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Animals, Antimicrobial Cationic Peptides, Humans, Immunity, Innate, Immunologic Factors, Lung, Peptides, Pneumonia


Health Research Board of Ireland. Science Foundation Ireland. Alpha One Foundation. HEA. Cystic Fibrosis Hope Source. Cystic Fibrosis Research Trust. Cystic Fibrosis Association of Ireland. Royal College of Surgeons in Ireland.


This is published in Respiratory Research 2006, 7:29 doi:10.1186/1465-9921-7-29. This article is available from PMID 16503962


Inspired air contains a myriad of potential pathogens, pollutants and inflammatory stimuli. In the normal lung, these pathogens are rarely problematic. This is because the epithelial lining fluid in the lung is rich in many innate immunity proteins and peptides that provide a powerful anti-microbial screen. These defensive proteins have anti-bacterial, anti- viral and in some cases, even anti-fungal properties. Their antimicrobial effects are as diverse as inhibition of biofilm formation and prevention of viral replication. The innate immunity proteins and peptides also play key immunomodulatory roles. They are involved in many key processes such as opsonisation facilitating phagocytosis of bacteria and viruses by macrophages and monocytes. They act as important mediators in inflammatory pathways and are capable of binding bacterial endotoxins and CPG motifs. They can also influence expression of adhesion molecules as well as acting as powerful anti-oxidants and anti-proteases. Exciting new antimicrobial and immunomodulatory functions are being elucidated for existing proteins that were previously thought to be of lesser importance. The potential therapeutic applications of these proteins and peptides in combating infection and preventing inflammation are the subject of ongoing research that holds much promise for the future.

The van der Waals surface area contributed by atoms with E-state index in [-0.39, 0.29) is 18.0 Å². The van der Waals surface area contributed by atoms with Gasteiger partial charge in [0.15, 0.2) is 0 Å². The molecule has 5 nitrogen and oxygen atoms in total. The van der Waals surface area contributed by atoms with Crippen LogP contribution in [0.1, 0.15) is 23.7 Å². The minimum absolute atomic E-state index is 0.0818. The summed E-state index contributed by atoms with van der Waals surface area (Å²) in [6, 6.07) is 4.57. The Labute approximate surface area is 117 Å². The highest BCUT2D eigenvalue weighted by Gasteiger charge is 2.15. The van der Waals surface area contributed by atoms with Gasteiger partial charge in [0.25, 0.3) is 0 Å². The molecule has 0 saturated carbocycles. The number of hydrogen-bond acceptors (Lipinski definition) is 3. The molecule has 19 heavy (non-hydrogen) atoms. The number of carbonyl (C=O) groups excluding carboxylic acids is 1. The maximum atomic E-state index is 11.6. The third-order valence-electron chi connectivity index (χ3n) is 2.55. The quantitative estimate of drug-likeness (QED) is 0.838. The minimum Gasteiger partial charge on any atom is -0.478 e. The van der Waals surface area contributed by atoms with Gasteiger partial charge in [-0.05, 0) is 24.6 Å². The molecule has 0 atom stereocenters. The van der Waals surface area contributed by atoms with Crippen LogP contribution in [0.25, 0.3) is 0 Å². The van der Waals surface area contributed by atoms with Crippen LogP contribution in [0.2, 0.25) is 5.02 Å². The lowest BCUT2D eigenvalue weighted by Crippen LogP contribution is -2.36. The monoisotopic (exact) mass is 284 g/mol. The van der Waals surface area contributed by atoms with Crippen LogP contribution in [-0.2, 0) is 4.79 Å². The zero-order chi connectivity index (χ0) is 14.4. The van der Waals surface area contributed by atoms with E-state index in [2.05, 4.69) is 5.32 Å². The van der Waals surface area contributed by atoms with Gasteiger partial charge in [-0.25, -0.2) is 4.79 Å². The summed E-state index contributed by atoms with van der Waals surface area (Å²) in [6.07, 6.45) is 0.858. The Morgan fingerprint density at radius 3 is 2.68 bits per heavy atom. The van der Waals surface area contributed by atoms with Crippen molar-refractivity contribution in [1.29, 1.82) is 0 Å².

Medicine and Health Sciences


Rogan MP, Geraghty P, Greene CM, O'Neill SJ, Taggart CC, McElvaney NG. Antimicrobial proteins and polypeptides in pulmonary innate defence. Respiratory Research. 2006;7:29.

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